Managing energy use is the key to transition to renewables

A new report by the Energy Efficiency Council shows that other countries are delivering huge cuts to energy bills by managing how and when they use energy, while Australia has made almost no progress in the past three years.
The new 'The World's First Fuel'
report reveals that, if Australia adopted leading international practices in energy efficiency, we could:
Slash the energy bills of households and businesses by $7.7 billion a year;
Create 120,000 extra jobs; and
Meet over half of Australia's commitment to reduce emissions by 26-28 per cent by 2030, and over a third of a more ambitious target to cut emissions by 50 per cent; and
Support the transition to renewable energy and electric vehicles. Germany has adopted the principle 'Energy Efficiency First' as part of its transition to renewable energy, the Energiewende
.
Major global economies, including China, Germany, India, Japan and the United States are making huge strides to improve their energy efficiency and adjust when they use energy – collectively called 'energy management'.
Global private and public investment in energy efficiency was AU$346 billion in 2018. These efforts are delivering huge dividends, with energy efficiency:
Reducing energy bills: E
nergy efficiency reduces German families' energy bills by 30 per cent, saving the average household AU$790 each year.
Ensuring energy security:
After the 2011 Fukushima tsunami, energy management in Japan reduced peak demand by 19 per cent. By 2016 energy management had replaced 39 per cent of the output of 49 nuclear generators that had been closed after the disaster.
Reducing emissions:
Energy management has delivered by far the largest reductions in global greenhouse gas emissions this century.
Creating economic growth and jobs:
Energy efficiency improvements increased global GDP by an estimated AU$2.8 trillion in 2017. In California alone there are an estimated 310,433 jobs in energy efficiency.
Global leaders in energy management share a key feature – they treat energy management as a core strategy for meeting the energy needs of homes and businesses. They recognise that energy management provides real capacity to energy markets, because every unit of energy that isn't used is energy that doesn't need to be generated.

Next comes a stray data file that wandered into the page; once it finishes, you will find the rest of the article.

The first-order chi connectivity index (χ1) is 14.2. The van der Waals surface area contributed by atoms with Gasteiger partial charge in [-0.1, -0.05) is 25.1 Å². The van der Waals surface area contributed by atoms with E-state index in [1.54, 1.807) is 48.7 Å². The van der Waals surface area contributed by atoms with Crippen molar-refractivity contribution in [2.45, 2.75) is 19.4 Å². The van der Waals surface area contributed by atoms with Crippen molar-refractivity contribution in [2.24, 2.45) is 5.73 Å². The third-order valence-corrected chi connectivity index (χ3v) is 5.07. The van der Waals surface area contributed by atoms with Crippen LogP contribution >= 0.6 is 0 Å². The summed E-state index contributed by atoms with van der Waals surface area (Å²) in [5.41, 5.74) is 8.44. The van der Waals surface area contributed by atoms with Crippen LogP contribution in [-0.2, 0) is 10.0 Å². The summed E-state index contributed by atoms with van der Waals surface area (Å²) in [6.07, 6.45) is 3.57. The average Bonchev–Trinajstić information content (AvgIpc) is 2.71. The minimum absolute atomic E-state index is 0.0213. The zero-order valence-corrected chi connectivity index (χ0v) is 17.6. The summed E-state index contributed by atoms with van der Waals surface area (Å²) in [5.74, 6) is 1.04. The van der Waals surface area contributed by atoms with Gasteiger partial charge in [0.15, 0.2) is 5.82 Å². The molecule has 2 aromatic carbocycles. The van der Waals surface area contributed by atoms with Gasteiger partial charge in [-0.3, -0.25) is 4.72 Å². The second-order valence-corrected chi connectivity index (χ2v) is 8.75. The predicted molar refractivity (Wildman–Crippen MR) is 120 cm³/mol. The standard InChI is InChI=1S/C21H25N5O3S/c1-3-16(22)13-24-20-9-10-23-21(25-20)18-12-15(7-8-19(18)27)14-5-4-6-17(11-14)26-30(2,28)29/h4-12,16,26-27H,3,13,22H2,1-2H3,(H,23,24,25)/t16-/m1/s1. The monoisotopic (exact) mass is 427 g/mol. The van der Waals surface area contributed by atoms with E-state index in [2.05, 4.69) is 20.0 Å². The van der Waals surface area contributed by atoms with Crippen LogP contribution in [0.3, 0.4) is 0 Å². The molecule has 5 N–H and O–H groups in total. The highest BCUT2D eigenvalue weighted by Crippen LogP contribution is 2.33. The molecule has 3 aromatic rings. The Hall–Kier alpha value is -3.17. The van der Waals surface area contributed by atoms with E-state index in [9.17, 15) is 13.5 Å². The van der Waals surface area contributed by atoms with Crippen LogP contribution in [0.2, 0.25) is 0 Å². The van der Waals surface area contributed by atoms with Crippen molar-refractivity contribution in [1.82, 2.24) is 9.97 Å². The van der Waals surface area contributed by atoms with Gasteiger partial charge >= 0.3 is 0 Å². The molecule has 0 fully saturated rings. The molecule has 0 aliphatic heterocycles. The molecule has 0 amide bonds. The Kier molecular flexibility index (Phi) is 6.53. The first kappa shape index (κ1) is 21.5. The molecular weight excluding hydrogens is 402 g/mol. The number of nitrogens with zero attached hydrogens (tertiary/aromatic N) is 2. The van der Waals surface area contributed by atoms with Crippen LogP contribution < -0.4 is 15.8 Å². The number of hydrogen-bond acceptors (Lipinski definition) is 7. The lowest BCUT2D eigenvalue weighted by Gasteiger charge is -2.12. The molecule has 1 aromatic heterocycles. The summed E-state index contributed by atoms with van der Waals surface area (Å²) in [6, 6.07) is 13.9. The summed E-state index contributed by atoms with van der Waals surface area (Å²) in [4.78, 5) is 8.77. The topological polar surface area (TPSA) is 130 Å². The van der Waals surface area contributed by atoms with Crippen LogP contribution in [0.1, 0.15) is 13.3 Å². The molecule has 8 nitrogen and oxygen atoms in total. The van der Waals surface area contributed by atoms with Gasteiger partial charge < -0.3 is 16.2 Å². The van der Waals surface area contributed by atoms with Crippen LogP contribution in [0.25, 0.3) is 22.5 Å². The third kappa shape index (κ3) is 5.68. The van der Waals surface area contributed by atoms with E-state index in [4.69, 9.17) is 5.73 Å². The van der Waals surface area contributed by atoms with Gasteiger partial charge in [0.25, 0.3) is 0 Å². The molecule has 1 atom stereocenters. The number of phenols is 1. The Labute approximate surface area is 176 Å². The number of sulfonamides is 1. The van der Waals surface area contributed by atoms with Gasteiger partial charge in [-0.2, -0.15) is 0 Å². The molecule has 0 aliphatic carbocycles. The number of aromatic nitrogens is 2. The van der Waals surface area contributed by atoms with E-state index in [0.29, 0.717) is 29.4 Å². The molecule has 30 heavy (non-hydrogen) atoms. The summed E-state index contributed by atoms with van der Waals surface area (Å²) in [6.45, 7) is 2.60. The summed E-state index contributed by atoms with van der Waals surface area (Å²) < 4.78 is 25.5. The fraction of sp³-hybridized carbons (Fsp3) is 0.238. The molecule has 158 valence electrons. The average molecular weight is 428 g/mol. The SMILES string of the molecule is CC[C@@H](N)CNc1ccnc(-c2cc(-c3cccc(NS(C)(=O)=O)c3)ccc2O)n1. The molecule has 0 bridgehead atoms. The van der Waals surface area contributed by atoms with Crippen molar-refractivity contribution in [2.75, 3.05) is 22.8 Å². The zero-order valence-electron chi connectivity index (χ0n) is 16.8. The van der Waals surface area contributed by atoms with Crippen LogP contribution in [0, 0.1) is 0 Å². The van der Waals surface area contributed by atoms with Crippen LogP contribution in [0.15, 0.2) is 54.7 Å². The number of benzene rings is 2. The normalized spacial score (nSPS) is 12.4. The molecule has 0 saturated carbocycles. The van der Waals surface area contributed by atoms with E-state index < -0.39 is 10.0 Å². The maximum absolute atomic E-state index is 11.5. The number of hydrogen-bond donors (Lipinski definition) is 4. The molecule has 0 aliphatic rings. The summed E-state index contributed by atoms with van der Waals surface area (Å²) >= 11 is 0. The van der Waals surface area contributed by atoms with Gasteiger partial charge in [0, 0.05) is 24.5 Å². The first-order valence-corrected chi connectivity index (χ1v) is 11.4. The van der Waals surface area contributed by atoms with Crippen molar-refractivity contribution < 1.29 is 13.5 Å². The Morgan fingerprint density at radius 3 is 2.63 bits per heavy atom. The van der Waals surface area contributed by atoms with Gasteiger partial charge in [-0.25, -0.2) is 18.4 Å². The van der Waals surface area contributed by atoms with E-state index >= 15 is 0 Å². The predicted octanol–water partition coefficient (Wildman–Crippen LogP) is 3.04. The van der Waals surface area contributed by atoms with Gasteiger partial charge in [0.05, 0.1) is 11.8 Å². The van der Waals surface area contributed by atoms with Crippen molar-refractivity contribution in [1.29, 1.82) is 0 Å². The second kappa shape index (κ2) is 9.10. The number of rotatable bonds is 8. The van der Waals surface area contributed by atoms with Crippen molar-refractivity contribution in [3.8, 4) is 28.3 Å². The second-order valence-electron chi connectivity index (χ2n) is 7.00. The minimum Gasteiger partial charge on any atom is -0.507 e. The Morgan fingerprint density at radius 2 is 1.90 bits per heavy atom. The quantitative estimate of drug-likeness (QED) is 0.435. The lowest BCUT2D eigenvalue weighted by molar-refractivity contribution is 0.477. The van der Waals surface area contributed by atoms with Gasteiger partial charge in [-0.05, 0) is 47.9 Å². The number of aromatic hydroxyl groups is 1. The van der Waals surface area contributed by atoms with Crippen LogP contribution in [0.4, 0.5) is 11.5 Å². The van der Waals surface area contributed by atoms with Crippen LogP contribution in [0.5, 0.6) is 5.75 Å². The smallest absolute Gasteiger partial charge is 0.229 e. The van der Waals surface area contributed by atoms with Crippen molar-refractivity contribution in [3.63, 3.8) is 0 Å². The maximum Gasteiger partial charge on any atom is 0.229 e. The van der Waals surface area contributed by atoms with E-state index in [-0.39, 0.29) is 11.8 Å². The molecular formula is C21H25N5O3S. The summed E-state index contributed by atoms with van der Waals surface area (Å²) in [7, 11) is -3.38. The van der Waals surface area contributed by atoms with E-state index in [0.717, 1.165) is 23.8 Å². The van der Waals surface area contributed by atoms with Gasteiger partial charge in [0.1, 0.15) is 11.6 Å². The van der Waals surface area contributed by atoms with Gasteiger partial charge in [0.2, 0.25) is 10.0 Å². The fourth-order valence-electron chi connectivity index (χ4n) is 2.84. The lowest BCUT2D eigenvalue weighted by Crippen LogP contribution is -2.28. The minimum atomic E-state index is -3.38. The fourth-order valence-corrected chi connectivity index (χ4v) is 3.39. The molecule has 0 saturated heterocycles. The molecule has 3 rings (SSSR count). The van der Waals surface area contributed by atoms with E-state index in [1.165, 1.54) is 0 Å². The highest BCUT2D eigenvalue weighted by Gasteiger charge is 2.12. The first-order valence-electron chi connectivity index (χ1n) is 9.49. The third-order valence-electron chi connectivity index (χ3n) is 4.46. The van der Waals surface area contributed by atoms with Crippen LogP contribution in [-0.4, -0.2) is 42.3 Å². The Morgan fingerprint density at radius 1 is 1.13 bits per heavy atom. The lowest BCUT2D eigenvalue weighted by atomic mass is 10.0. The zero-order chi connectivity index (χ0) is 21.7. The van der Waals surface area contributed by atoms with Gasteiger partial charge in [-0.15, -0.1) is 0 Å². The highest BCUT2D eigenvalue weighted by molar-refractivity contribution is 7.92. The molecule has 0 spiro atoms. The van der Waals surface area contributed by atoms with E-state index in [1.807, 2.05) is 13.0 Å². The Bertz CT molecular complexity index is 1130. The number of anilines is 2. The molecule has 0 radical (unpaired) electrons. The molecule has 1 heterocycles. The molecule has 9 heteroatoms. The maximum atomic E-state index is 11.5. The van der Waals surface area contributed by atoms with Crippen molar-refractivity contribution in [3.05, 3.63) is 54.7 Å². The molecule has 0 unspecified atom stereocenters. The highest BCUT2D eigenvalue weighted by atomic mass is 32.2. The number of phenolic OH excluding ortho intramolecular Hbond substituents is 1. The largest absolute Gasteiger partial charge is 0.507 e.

This is not a marginal issue – energy efficiency improvements since 2000 reduced China's annual energy demand in 2017 by near to 12 per cent. In other words, in 2017 China saved more than twice as much energy as Australia used that year.
In fact, improvements in energy efficiency between 1974 and 2010 delivered more capacity to 11 major economies than any other fuel, including coal, oil and renewable generation. As a result, the International Energy Agency (IEA) has described energy efficiency as the 'first fuel'. What's more, energy efficiency can deliver capacity at a much lower cost than energy supply.
Energy management is going to become more, not less, important, as the proportion of generation coming from renewable energy rises. Reducing our demand for energy and better aligning when we generate and use energy will dramatically reduce the cost of generation, storage and network infrastructure.
This is why our global competitors are aggressively pursuing energy efficiency – they have recognised that it is just as important as energy supply in their energy markets.
In contrast, Australia has barely begun to tap the potential of energy efficiency. We have made some effort on energy efficiency, and these are delivering real benefits to Australian homes and businesses.
However, an analysis of the world's 25 largest energy consuming countries ranked Australia as the worst developed country for energy efficiency policy and performance. As a result, our energy bills and greenhouse gas emissions are far higher than they need to be.
The good news is that by acting decisively we can dramatically reduce Australians' energy bills, boost energy security, and reduce our greenhouse gas emissions. If we adopt well-established energy management policies, practices and technologies from overseas we can cut energy bills for Australian families and businesses, reduce emissions a smooth the journey to clean energy.
The report examines key energy management policies in other countries. It is not intended as an exhaustive review of international practice. Instead it highlights a number of policies and programs that Australia should adopt to ensure that our energy system is affordable, reliable and sustainable, such as:
Reforming institutions and introducing policies to ensure that we meet and exceed our national target to improve energy productivity by 40 per cent by 2030.
Adopting the principle 'energy efficiency first' to ensure that our energy strategies, policies and markets deliver the right mix of energy supply and energy management.
Ensure that there is either a national energy efficiency scheme (EES) or an EES operating in every state and territory.Help manufacturers identify and invest in opportunities to manage energy.Introduce strong minimum standards for appliances, buildings and vehicles.The full report can be found here.
Rob Murray-Leach, Head of Policy, Energy Efficiency Council
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